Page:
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Claus Sluter (c. 1360-1406) was perhaps the most important sculptor in the history of Western art, introducing aesthetic and conceptual ideas which subsequently became transparently integral to the visual arts, including individualization of figures, the use of psychological characterization, and a cross-media incorporation of theatricality.

Born in Haarlem, in Holland, he was certainly the most famous sculptor of his time, and though he seems to have developed his style and approach independently of predecessors and contemporaries (like many of the world’s greatest artists), almost every sculptor before the modern era is in his debt. Sculptures like the Well of Moses, at the Chartreuse de Champmol, are still astoundingly resonant, impressive not simply for their role in transforming visual art from stylized tropes into an array of more humanist forms, but on their own as beautiful works of art.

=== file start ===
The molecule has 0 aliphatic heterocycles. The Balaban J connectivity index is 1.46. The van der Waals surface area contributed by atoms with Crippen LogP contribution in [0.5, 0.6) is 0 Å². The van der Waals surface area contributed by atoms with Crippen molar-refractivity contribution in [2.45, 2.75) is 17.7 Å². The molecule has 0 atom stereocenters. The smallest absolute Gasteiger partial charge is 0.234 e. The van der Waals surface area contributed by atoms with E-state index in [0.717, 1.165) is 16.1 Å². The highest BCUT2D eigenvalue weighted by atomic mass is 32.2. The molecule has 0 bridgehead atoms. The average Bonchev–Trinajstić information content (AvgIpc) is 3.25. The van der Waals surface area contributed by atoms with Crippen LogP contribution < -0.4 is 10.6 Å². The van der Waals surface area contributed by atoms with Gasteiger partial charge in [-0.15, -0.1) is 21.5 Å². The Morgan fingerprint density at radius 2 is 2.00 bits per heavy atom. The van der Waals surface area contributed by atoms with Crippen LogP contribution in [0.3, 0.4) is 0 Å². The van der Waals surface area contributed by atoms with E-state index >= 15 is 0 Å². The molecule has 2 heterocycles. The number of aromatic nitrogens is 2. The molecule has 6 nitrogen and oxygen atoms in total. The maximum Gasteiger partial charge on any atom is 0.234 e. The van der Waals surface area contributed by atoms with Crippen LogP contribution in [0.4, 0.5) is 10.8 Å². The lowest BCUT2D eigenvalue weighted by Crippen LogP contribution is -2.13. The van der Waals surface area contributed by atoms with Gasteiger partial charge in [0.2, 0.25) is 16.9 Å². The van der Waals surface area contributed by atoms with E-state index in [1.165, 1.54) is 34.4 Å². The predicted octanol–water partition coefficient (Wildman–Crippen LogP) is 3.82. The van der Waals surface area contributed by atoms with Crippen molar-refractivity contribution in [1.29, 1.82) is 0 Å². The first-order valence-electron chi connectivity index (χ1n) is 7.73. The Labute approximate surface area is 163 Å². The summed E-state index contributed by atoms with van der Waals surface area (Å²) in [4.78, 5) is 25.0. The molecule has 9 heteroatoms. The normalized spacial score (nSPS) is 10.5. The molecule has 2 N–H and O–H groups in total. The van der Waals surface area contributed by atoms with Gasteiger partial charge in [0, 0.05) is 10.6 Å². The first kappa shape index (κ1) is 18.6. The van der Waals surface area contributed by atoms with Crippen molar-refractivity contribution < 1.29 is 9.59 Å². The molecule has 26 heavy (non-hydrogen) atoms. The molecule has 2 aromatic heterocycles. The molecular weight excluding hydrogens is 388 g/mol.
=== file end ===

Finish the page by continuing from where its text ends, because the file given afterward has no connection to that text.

His inimitable and vastly creative style can be connected to a theological movement of the time called the devotio moderna, which espoused a decentralized and personal form of faith in opposition to the stringent hierarchy and corruption of the Catholic church. (See: Claus Sluter and the Devotio Moderna).

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